Taking on copyright abusers

This morning’s Observer column

This year, Bloomsday was marked in somewhat different ways. In Dublin, the festivities were cancelled because of the state funeral of Charlie Haughey, the former Taoiseach. Such restraint was entirely out of character with the spirit of Bloomsday, for Haughey was as colourful a rogue as any encountered by Leopold Bloom on his perambulations on the day in 1904 on which the novel is set. The correct thing to do would have been to infiltrate the obsequies, thereby highlighting the absurdity of a political establishment seeking to pretend that Haughey had been somehow a statesman of note.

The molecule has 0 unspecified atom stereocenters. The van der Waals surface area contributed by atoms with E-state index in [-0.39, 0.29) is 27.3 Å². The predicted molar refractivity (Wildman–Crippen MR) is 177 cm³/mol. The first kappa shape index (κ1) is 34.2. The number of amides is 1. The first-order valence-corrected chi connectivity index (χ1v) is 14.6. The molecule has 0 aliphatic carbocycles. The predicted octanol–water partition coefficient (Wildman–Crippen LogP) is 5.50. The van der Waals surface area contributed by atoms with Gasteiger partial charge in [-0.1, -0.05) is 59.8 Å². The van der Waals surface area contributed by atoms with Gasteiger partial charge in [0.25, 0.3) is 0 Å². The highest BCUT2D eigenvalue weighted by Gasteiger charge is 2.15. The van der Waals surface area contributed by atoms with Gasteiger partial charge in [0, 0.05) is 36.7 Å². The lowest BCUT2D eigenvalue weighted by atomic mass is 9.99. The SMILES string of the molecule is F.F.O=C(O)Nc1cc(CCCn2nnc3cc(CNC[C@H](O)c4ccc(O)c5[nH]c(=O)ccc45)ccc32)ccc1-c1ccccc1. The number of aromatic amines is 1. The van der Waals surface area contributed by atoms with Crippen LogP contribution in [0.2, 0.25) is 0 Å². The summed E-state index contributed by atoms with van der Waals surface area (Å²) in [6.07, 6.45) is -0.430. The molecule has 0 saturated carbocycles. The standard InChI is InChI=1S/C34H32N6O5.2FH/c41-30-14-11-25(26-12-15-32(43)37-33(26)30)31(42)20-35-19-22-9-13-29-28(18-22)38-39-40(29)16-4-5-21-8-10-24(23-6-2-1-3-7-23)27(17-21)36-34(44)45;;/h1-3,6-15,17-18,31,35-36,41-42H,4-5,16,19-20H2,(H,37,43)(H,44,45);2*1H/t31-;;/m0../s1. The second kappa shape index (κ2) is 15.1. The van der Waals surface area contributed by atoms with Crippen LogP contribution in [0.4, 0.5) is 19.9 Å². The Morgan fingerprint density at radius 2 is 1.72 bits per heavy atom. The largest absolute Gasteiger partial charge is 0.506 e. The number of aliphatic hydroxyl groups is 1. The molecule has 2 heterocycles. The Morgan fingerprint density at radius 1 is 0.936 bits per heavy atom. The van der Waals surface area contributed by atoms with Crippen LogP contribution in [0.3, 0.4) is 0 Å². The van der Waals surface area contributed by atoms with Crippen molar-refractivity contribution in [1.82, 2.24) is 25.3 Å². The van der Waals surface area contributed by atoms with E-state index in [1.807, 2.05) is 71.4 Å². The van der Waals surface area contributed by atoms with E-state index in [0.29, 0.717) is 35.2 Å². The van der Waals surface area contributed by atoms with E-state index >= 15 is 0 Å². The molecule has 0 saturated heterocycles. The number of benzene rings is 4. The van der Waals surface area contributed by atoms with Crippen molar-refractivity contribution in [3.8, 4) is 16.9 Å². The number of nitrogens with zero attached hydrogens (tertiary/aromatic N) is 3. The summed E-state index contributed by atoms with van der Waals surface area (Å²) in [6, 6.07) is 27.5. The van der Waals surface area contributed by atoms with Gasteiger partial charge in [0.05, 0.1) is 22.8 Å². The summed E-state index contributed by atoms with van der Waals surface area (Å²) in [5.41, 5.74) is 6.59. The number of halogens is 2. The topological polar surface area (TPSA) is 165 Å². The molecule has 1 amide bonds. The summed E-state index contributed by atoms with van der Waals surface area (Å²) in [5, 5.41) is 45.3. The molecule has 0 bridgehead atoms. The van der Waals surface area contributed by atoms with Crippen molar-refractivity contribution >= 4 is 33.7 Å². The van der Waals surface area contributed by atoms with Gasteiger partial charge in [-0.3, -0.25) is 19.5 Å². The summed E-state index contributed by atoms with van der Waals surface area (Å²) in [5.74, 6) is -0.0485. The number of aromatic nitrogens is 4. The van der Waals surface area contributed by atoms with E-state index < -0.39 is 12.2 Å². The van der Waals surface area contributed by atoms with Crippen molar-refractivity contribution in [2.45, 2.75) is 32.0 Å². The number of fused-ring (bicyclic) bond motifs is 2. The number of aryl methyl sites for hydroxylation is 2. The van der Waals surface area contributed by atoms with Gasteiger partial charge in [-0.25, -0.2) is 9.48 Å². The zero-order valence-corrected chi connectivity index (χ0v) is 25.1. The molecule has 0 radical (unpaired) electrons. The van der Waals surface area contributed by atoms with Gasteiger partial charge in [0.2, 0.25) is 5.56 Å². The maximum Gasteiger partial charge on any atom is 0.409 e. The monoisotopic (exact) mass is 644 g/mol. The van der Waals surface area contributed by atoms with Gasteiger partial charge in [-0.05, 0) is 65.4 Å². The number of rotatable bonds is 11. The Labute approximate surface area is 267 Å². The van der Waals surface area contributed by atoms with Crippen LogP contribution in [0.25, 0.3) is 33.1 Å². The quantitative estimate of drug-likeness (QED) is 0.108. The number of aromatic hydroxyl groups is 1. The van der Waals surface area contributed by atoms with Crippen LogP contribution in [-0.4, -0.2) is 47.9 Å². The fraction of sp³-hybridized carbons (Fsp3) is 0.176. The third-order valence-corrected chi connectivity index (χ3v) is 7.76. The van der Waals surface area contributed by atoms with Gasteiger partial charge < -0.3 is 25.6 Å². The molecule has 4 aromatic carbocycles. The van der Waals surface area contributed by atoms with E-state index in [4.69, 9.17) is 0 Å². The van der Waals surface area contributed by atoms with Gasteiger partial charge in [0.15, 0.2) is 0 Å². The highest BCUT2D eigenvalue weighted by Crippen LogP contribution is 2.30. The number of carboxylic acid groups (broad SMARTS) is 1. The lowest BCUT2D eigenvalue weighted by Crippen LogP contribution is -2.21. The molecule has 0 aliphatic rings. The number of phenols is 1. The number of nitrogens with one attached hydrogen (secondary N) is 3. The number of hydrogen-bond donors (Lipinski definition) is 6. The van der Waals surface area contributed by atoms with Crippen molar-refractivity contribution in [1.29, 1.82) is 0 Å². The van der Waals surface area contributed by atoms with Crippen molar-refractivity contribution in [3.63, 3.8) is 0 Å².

The failure of Joycean nerve in Dublin was, however, offset by a laudable display of spunk in California, where Professor Lawrence Lessig of Stanford University filed a legal suit against James Joyce’s grandson, Stephen Joyce, in a US district court, accusing the administrator of the writer’s estate of ‘copyright misuse’.

Given that the entire publishing world has been legally intimidated by Stephen Joyce for decades, this is a landmark action. And the case will be followed with interest in every jurisdiction in which works on James Joyce are published….